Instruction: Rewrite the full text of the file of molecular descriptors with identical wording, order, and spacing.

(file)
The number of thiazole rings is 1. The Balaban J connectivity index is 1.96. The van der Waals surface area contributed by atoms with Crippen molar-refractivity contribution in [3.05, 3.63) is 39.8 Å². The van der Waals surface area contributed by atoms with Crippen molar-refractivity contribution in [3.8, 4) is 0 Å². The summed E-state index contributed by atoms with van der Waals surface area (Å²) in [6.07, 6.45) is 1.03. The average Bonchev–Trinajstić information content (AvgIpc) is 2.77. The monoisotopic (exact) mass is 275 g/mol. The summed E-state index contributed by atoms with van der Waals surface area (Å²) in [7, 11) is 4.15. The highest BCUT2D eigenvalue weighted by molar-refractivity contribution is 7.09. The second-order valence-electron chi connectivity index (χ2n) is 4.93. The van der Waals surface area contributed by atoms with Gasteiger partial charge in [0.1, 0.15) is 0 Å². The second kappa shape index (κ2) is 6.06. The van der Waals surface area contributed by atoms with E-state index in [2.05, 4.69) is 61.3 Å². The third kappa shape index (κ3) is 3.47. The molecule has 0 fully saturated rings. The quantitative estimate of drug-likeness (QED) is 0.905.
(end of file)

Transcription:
The number of thiazole rings is 1. The Balaban J connectivity index is 1.96. The van der Waals surface area contributed by atoms with Crippen molar-refractivity contribution in [3.05, 3.63) is 39.8 Å². The van der Waals surface area contributed by atoms with Crippen molar-refractivity contribution in [3.8, 4) is 0 Å². The summed E-state index contributed by atoms with van der Waals surface area (Å²) in [6.07, 6.45) is 1.03. The average Bonchev–Trinajstić information content (AvgIpc) is 2.77. The monoisotopic (exact) mass is 275 g/mol. The summed E-state index contributed by atoms with van der Waals surface area (Å²) in [7, 11) is 4.15. The highest BCUT2D eigenvalue weighted by molar-refractivity contribution is 7.09. The second-order valence-electron chi connectivity index (χ2n) is 4.93. The van der Waals surface area contributed by atoms with Gasteiger partial charge in [0.1, 0.15) is 0 Å². The second kappa shape index (κ2) is 6.06. The van der Waals surface area contributed by atoms with E-state index in [2.05, 4.69) is 61.3 Å². The third kappa shape index (κ3) is 3.47. The molecule has 0 fully saturated rings. The quantitative estimate of drug-likeness (QED) is 0.905.